Bravo, “Fifty Shades Darker”: Here’s an Award for Consistently Fetishizing Abusive Relationships

Frankly, I really have no one else to blame but me for inflicting this movie upon myself.

Mike, a good friend and one of the people behind Black Box Collab, invited us at TEAM to a special screening of ​Fifty Shades Darker at Newport Cinemas, sponsored by Japanese condom brand Okamoto. Despite how I already  had low expectations of the movie after seeing the first one (after all, anything that proudly claims to have been inspired by Twilight should be eyed with much suspicion), I wanted to see how they could take story further after the much-panned Fifty Shades of Grey.

My hunch was right: the second movie offered no redemption from the already clunky premise established during the first movie. 

(Spoilers ahead.)

If you endured watching Fifty Shades of Grey, you would know how the affair between Christian Grey and Anastasia Steele began with the former creepily stalking the latter’s every move. Granted, one might argue that the dominant/submissive relationship was entered by two consenting adults, but Ana being portrayed as a virgin opens a can of worms: her virginity did not seem to be a choice anchored on being an empowered sexual being; to me, it seemed that she meant to keep herself “intact” for someone she loved–which Christian exploited to his end.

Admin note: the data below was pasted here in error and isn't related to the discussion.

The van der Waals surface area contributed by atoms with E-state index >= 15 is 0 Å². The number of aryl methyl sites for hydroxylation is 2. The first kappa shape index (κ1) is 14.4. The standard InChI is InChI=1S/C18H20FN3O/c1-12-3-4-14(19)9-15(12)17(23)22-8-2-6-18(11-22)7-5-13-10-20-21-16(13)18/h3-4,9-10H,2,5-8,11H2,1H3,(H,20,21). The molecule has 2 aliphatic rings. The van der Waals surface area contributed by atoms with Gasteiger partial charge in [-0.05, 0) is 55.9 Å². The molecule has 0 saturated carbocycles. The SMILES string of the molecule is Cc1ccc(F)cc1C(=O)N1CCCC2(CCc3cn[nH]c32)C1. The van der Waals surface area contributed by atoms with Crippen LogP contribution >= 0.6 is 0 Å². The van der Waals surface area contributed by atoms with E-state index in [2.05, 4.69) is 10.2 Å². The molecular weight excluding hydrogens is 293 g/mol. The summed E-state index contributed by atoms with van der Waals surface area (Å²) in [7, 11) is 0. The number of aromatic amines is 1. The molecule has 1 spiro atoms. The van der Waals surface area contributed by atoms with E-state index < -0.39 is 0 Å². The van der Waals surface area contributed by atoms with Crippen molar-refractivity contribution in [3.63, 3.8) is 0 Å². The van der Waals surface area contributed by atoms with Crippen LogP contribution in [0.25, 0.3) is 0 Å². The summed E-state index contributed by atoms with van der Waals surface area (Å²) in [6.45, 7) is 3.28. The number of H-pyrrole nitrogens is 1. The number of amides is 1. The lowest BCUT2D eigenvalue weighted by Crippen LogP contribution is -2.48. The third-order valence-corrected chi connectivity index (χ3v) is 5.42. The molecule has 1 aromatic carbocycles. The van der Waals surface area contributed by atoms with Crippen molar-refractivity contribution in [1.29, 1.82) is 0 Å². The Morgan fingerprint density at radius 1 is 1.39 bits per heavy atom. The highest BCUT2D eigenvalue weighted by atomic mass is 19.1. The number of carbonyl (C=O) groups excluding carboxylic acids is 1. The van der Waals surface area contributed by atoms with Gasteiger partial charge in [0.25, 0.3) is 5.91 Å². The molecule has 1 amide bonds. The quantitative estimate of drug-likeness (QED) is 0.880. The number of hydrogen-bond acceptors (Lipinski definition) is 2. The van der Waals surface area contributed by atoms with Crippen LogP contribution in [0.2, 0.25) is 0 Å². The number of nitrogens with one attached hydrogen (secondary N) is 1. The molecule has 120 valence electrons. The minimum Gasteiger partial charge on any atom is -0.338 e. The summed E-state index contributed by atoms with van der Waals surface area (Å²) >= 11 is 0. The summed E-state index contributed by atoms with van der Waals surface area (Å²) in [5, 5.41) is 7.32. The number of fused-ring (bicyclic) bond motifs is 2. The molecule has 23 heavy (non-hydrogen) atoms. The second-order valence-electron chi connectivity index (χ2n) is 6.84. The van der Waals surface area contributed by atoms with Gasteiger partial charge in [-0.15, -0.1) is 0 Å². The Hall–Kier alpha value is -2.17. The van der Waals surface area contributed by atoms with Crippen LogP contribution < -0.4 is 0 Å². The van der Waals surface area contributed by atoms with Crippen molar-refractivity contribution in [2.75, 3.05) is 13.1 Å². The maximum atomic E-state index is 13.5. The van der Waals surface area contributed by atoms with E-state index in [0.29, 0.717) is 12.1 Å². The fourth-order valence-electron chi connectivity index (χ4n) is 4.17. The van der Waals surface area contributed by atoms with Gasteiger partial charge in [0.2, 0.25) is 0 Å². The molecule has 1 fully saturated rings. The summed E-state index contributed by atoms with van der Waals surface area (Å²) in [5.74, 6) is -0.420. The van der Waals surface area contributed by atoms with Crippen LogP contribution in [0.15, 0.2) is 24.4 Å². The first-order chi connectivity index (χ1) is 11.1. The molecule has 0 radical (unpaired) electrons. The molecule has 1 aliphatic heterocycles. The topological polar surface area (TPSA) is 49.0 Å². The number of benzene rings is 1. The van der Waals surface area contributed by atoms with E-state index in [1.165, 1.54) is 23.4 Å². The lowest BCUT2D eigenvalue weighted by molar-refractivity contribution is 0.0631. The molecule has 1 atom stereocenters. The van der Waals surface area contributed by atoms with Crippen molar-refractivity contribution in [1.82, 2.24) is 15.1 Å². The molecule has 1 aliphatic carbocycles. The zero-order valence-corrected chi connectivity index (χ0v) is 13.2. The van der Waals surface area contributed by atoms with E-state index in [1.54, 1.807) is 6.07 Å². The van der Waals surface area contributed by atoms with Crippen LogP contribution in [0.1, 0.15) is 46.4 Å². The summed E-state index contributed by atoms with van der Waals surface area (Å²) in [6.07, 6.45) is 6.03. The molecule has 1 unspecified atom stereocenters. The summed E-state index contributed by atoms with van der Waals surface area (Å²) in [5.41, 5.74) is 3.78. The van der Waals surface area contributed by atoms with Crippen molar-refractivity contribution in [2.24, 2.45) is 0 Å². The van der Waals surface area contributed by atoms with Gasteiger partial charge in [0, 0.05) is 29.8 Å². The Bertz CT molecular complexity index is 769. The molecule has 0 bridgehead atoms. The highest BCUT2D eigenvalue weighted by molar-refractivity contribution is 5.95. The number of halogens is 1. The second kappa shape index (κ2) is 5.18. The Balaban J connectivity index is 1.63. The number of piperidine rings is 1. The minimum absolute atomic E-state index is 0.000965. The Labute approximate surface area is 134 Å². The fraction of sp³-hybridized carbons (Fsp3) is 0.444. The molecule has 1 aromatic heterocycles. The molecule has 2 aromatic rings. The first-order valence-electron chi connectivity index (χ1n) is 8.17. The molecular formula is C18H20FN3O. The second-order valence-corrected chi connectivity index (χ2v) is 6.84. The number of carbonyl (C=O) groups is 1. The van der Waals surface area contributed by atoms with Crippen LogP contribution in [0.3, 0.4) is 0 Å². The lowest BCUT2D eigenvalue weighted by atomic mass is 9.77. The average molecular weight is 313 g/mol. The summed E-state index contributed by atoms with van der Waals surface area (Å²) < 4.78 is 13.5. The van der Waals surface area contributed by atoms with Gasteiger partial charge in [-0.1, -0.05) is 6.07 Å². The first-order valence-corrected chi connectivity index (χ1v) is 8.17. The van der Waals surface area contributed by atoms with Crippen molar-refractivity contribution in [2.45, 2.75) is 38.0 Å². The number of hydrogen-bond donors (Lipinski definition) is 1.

The second movie, in a lame attempt to humanize Christian, reveals that Christian’s motivation to subjugate women stems from a lingering trauma from his childhood–to get back at his drug addict of a mother. However, this only makes it more apparent how the movie creates a fantasy that love is a cure-all for unresolved psychological problems. 

We are made to believe that Christian is a changed man because of his love for Ana. But real life is rarely like that: love does not magically make everything better. If anything, narratives like these create a false sense of hope among people stuck in abusive relationships that they can fix their partner, and that they need to stick up with abuse until things get better. It puts the responsibility on the person who can’t change their partner to become an emotional crutch of sorts.

It also encourages people with messianic complexes to manipulate their partners to their liking, when everyone should be taught instead that they should not enter a relationship if they are secretly aspiring to change their partners, or if they have lingering, non-negotiable issues about their partners’ characters.

​A day before I saw Fifty Shades Darker, an acquaintance confided to me over Facebook that his partner cheated on him, but he couldn’t muster the strength to leave him despite repeated incidents of infidelity. His love held him hostage, not unlike those suffering from Stockholm syndrome.

I felt sad about his situation, and it angers me how Fifty Shades Darker normalizes and romanticizes abusive relationships such as his. A healthy relationship is founded on mutual respect and trust, not on treating your partner like chattel or your salvation from your inner demons.

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